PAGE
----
‘I am one happy doge-illionaire’

Posts from 2014 casually confirming orders to exchange a few hundred dollars for hundreds of thousands of Doge are still up on Reddit.

In the years since, the value of the coin has gone from a tiny fraction of a cent to close to one US dollar ($1.20), meaning those orders have paid off nicely. Most of the rise has happened this year.

Reading back through these posts with the benefit of hindsight is like watching footage of a series of people buying winning lottery tickets.

“I just ordered 177000 Doge through PayPal,” one user wrote seven years ago.

Another wrote: “5 transactions & over AUD10K later … i am one happy doge-illionaire.”

The Doge meme
Wow. Such Doge. So meme.

With the rise in the value of Doge, Mr Gallagher has recently been contacted by long-ago users of the exchange.

One man, now a “poor uni student”, spent $150 he’d earmarked to invest on Dogecoin on a night out clubbing in 2014. Though he’d bought some Doge and this had later helped pay his uni fees, he regrets that night out.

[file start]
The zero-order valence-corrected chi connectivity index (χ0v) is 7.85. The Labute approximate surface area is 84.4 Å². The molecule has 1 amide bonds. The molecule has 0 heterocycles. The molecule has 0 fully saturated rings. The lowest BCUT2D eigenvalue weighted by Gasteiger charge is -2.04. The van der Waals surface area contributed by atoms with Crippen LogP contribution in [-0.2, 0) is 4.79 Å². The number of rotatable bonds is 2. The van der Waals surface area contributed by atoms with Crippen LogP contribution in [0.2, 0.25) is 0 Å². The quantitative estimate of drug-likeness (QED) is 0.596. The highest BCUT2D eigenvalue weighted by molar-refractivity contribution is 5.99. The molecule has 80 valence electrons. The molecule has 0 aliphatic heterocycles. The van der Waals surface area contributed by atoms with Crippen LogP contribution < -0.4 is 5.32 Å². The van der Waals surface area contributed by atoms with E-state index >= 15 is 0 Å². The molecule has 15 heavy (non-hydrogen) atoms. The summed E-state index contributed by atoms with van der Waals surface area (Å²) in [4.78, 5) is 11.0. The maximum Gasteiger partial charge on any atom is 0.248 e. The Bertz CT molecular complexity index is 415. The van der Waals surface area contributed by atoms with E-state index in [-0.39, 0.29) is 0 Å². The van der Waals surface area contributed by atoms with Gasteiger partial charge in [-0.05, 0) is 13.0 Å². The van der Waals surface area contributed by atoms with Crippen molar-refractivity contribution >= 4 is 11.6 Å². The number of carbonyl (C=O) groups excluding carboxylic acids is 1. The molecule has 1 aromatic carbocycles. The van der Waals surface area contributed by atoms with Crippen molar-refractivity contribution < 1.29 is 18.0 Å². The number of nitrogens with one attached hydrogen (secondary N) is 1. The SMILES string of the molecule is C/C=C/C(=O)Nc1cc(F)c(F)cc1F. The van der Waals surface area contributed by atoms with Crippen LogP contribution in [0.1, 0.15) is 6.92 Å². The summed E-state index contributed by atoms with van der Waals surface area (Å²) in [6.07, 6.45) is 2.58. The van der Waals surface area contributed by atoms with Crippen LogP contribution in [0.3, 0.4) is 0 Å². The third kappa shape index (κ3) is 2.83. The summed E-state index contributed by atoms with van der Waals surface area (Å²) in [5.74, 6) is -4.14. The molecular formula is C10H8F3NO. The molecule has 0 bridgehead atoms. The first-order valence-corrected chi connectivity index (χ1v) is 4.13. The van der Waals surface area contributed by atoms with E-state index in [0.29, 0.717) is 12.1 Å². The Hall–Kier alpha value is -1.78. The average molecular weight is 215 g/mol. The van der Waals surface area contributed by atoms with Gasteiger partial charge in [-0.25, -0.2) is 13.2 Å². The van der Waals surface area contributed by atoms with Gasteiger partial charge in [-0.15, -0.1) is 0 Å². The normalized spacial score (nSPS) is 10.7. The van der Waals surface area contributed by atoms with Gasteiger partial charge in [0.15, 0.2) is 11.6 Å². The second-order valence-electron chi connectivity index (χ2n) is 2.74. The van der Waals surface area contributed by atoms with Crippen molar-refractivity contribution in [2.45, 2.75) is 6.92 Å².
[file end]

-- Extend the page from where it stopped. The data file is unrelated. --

“Those coins would be valued at around $75,000 today, so I’m not entirely convinced that the beers were worth it in hindsight,” he reflects. 

Another man who lives in a small country town in South Australia has made so much from Dogecoin, he’s quit his job as a salesman and plans to open a computer repair business.

His former workmates are now asking for investment advice.

“I’ve made enough to take a few years off without being concerned about money,” he says.

Mr Gallagher says another man he knew had bought Dogecoin in 2014 and then set it aside, expecting it would amount to nothing.

One day this year he realised it was worth a quarter of a million dollars – if only he could find the electronic wallet that held the coins. 

He found it in a folder titled “Delete”.